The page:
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Amazon Echo: Here’s What You’ll Find Inside

by Jacob Kleinman | December 16, 2014December 16, 2014 8:30 am PDT

The Amazon Echo isn’t your typical Bluetooth speaker. It features hi-tech microphones, access to the cloud and color-changing lights. Considering all that hardware and its futuristic design, you might think it would be nearly impossible to repair this thing yourself, but looks can be deceiving.

After tearing down the Echo, the folks at iFixit gave the device an impressive 7 out of 10 for repairability. The report notes that the speakers are easy to replace, which is a good thing since they’re also the most likely component to break. The entire design is actually pretty modular as well, making it relatively simple to swap out individual parts.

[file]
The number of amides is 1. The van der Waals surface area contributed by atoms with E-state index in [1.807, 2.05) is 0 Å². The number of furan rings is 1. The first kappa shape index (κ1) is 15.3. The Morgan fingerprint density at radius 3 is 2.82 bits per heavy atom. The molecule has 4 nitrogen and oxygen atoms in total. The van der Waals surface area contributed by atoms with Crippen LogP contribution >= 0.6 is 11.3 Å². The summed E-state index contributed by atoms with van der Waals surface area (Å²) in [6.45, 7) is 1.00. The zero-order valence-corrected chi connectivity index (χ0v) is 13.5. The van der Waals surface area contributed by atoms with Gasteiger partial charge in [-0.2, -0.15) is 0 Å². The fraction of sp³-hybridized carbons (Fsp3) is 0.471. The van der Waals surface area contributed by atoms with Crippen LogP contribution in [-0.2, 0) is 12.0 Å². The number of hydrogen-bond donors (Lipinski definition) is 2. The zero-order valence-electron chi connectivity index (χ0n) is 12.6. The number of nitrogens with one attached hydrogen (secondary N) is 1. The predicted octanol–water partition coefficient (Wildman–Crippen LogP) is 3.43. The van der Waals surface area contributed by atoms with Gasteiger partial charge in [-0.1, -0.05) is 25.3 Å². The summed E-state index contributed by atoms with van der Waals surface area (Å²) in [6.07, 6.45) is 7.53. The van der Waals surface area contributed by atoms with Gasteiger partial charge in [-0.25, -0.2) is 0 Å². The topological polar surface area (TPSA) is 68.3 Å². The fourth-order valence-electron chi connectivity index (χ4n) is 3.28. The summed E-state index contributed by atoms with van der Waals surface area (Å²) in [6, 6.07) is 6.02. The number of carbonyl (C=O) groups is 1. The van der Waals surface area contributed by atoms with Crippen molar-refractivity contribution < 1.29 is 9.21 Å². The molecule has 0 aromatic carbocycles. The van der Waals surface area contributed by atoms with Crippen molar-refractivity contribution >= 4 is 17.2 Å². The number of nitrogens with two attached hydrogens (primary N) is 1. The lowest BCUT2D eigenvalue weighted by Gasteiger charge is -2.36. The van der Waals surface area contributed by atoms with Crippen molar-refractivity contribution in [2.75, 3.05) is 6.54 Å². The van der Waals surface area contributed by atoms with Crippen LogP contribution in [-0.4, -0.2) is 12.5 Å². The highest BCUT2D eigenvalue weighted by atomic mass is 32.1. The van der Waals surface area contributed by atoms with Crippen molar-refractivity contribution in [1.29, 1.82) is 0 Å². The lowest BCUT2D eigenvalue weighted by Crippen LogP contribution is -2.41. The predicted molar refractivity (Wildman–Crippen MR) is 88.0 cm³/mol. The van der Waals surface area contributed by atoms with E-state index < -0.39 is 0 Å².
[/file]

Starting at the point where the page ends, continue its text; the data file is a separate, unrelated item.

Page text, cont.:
Speaking of parts, inside you’ll find a 2.5-inch woofer, a 2.0-inch tweeter, 7 microphones, several chips from Texas Instruments, 256MB of RAM provided by Samsung, 4GB of NAND Ultra Flash from SanDisk, a Qualcomm Wi-Fi module and more.

There are a few problems with the Echo that make it somewhat tricky to repair on your own. iFixit notes that Amazon used a small amount of adhesive, meaning you’ll need a knife to remove certain parts like the outer housing. The entire setup is also pretty complicated, and Amazon doesn’t include any directions for how to put it back together.

Overall, 7 out of 10 is a pretty solid score, and good news for anyone who already bought an Amazon Echo. Unfortunately, you may have a hard time actually buying one, since it’s still not widely available.

Thankfully the device outperformed Amazon’s Fire Phone, which scored a disappointing 3 out of 10 for repairability. Still not convinced? Head to iFixit for the full teardown.

iFixit Amazon

Jacob Kleinman

Jacob Kleinman has been working as a journalist online and in print since he arrived at Wesleyan University in 2007. After graduating, he took a...

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